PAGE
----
Versus the competiton:
The verdict: The 2016 Mazda CX-9 is one of the best-driving SUVs I’ve ever experienced. Families are likely to also appreciate the improved interior and added features, like rear USB ports, but a cumbersome multimedia system threatens to end all the fun.
Versus the competition: The CX-9 offers solid value and a better driving experience than the competition, but it lacks optional captain’s chairs.
Mazda’s largest vehicle, the redesigned seven-seat CX-9 midsize SUV, gets huge changes for 2016.
This is a redesign where nobody will have trouble telling the difference between generations. The updated CX-9 has sharper styling, better cabin materials and much-improved gas mileage. The CX-9 is now available in four trim levels: Sport, Touring, Grand Touring and the all-new Signature trim that now tops the lineup.
Compare the 2016 with last year’s model here and with some key competitors — the Honda Pilot, Ford Explorer and Toyota Highlander — here.
The previous generation of the CX-9 was my favorite SUV in this class to drive, but it was missing some crucial safety features and was behind in the technology department. I tested a Signature version of the CX-9 to see if its technology and family-friendliness have caught up to the rest of the class.
The CX-9 is Mazda’s final model to get the Kodo design language, which translates well to this larger application. It’s the most aggressively styled midsize SUV, with a sharp, angular front grille and a sleek roofline that make it stand out.
Eighteen-inch alloy wheels are standard on Sport and Touring models, while 20-inch alloys are standard on the Grand Touring and Signature. LED headlights and taillights are standard on all models. A power liftgate is standard on Touring trims and higher, while the Grand Touring and Signature both feature a standard adaptive front lighting system and LED fog lights.
On the road is where the CX-9 truly excels. The 2016 has improved on the impressive previous generation; it’s one of my favorite SUVs to drive of any size, with superb handling and driving dynamics for a larger vehicle. It lost weight in the redesign, as well, which pays dividends in terms of handling and fuel economy.
The CX-9 ditched its old V-6 in favor of a new, turbocharged 2.5-liter four-cylinder engine. It makes 310 pounds-feet of torque and 250 horsepower with 93-octane gasoline, but the power number drops to 227 hp on regular 87-octane gas. A six-speed automatic is the only transmission. Signature models come with standard all-wheel drive, but all other trims have front-wheel drive standard or all-wheel drive as an $1,800 option.
The risk of putting a four-cylinder (even a turbocharged one) into a car of this size is that it will feel underpowered, but the engine matches the CX-9 well. It’s easy to access power when it’s needed for passing (or for fun), and the transmission is adept at finding the right gear.
Both handling and ride in the CX-9 are excellent. Even on twisty mountain roads with quick direction changes, the CX-9 never missed a step, and the steering always had the appropriate weight and feedback. It’s hard to describe the sensation, but it’s one that’s unique to Mazda. Its cars drive with an attention to detail that’s missing from other automakers.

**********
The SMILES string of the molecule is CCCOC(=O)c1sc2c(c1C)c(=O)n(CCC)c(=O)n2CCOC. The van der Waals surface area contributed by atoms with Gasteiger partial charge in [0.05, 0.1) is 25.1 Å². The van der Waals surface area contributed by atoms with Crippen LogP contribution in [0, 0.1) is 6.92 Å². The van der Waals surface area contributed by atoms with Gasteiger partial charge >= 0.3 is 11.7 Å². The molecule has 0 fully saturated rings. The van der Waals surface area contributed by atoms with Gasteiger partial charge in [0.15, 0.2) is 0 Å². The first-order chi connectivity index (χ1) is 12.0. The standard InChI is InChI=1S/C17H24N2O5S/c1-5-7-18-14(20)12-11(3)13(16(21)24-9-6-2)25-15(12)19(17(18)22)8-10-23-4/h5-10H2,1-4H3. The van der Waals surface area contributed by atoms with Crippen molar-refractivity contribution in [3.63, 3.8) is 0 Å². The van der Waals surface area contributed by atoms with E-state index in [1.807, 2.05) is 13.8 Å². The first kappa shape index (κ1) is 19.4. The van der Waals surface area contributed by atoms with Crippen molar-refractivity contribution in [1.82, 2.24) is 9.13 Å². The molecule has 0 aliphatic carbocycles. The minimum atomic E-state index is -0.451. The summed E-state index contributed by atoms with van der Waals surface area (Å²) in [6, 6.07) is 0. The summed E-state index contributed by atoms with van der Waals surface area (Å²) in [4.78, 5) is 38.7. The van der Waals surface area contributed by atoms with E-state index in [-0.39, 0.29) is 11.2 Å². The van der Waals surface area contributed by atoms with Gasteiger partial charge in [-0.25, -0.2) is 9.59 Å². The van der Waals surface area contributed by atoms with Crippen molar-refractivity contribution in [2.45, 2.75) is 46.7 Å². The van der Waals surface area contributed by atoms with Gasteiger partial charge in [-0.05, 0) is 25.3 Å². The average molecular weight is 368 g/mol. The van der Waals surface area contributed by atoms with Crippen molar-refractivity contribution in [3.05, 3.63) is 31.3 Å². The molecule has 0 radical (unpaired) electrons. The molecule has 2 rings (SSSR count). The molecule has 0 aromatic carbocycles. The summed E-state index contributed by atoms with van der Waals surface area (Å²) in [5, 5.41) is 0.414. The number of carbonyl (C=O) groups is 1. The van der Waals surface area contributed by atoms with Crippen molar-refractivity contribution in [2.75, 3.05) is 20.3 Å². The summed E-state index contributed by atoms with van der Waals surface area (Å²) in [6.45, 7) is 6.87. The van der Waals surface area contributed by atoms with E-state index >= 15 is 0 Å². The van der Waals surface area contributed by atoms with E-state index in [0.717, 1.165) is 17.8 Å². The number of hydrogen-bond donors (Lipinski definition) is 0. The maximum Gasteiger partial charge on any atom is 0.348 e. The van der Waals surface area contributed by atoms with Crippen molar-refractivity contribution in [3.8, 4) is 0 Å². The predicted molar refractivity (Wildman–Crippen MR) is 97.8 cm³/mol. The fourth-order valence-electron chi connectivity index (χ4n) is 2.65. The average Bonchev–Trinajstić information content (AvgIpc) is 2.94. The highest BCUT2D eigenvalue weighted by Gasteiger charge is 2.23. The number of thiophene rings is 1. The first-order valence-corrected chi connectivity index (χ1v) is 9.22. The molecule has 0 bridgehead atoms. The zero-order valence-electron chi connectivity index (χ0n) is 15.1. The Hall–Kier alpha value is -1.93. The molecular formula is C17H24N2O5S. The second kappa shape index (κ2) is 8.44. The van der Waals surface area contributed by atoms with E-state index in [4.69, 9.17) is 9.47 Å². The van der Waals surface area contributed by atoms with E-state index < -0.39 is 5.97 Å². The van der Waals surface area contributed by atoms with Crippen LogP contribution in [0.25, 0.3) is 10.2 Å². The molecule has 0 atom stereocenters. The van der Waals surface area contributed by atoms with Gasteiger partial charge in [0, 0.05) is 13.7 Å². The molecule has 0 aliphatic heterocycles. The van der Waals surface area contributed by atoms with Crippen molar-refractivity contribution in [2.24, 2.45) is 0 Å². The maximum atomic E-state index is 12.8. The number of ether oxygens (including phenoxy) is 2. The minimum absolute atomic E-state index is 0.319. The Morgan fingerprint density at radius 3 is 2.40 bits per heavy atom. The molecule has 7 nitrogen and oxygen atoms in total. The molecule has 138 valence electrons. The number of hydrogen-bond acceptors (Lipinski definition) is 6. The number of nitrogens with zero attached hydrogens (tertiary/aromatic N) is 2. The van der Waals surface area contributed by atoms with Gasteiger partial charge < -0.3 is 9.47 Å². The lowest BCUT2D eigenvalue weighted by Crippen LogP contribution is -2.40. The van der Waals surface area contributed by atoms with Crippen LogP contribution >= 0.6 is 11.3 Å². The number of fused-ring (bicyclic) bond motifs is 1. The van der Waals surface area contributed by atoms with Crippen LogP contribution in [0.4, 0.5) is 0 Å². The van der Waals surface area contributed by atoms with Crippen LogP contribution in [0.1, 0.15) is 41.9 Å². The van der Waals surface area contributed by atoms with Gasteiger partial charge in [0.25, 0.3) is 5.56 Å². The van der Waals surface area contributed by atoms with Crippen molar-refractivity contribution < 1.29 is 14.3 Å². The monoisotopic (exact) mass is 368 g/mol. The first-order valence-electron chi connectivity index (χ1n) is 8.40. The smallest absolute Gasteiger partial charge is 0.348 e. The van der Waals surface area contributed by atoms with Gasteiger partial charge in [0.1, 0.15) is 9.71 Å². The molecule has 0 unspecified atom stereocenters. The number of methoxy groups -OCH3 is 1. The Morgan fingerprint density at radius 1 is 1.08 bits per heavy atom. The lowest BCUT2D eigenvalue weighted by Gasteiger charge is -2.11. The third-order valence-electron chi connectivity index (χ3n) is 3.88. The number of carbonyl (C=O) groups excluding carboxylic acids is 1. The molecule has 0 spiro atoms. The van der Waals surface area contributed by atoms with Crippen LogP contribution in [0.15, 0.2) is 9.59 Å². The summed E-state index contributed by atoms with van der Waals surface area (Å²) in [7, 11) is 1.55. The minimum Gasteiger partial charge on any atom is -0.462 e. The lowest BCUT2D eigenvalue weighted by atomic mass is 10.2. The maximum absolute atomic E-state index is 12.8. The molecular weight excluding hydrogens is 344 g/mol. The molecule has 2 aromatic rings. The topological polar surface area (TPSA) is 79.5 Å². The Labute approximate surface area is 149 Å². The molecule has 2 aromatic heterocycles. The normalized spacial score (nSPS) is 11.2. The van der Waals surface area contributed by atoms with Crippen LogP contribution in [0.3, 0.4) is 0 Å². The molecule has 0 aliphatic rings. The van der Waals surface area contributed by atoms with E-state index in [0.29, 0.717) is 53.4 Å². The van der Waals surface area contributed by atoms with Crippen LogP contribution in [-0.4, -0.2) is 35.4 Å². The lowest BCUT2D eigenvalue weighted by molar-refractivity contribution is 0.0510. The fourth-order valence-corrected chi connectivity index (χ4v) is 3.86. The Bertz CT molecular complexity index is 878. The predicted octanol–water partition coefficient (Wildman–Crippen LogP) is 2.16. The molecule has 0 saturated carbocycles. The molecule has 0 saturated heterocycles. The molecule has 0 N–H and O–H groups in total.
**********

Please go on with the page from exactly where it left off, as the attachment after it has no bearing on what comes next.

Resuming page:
The move to a smaller engine, along with a weight reduction, means the 2016 CX-9 takes a big leap forward in fuel economy. EPA estimates are 22/28/25 mpg (city/highway/combined) for the front-wheel-drive CX-9 and 21/27/23 mpg with all-wheel drive. Those numbers represent 32 and 28 percent increases, respectively, in combined mpg over the old version.
The new CX-9’s interior is almost unrecognizable compared with the previous generation. Materials, fit and finish have taken a leap, and the front seats especially are comfortable for long stints. The Signature comes with Nappa leather upholstery and real wood interior trim that give the cabin a classy, expensive feel.
Visibility is also good. Mazda said it lengthened the CX-9’s hood so the driver can see it from the seat, which makes it slightly easier to park head-in. The CX-9 has a high belt line and low roof, which made me worry the cabin might feel slightly claustrophobic, but that wasn’t the case in either the first or second row. Mazda also added an additional 53 pounds of sound insulation to the CX-9, along with a thicker floor pan, which keep the interior quiet even at highway speeds.
Although the first two rows have plenty of room, the third row is pretty tight for adults. It will do in a pinch and fits children fine, but there isn’t much legroom to speak of, and the floor is high, so your knees sit up near your chest.
The CX-9 is also missing some of the interior flexibility its competitors have. A three-passenger bench is the only available second-row seat, while other models in this class offer optional captain’s chairs with a center pass-through. However, the Mazda does have a new feature that will be helpful for families with children in child-safety seats: With a forward-facing safety seat installed on the passenger side of the second row, that seat can still tilt and slide forward to offer third-row access — no need to take the safety seat out to get in the back.
Three-zone automatic climate control comes standard, with separate controls for second-row passengers mounted to the back of the center storage bin. Touring models add an auto-dimming rearview mirror, leather upholstery, and powered and heated front seats. The Grand Touring adds a Bose audio system, navigation and side-window sunshades for the second row.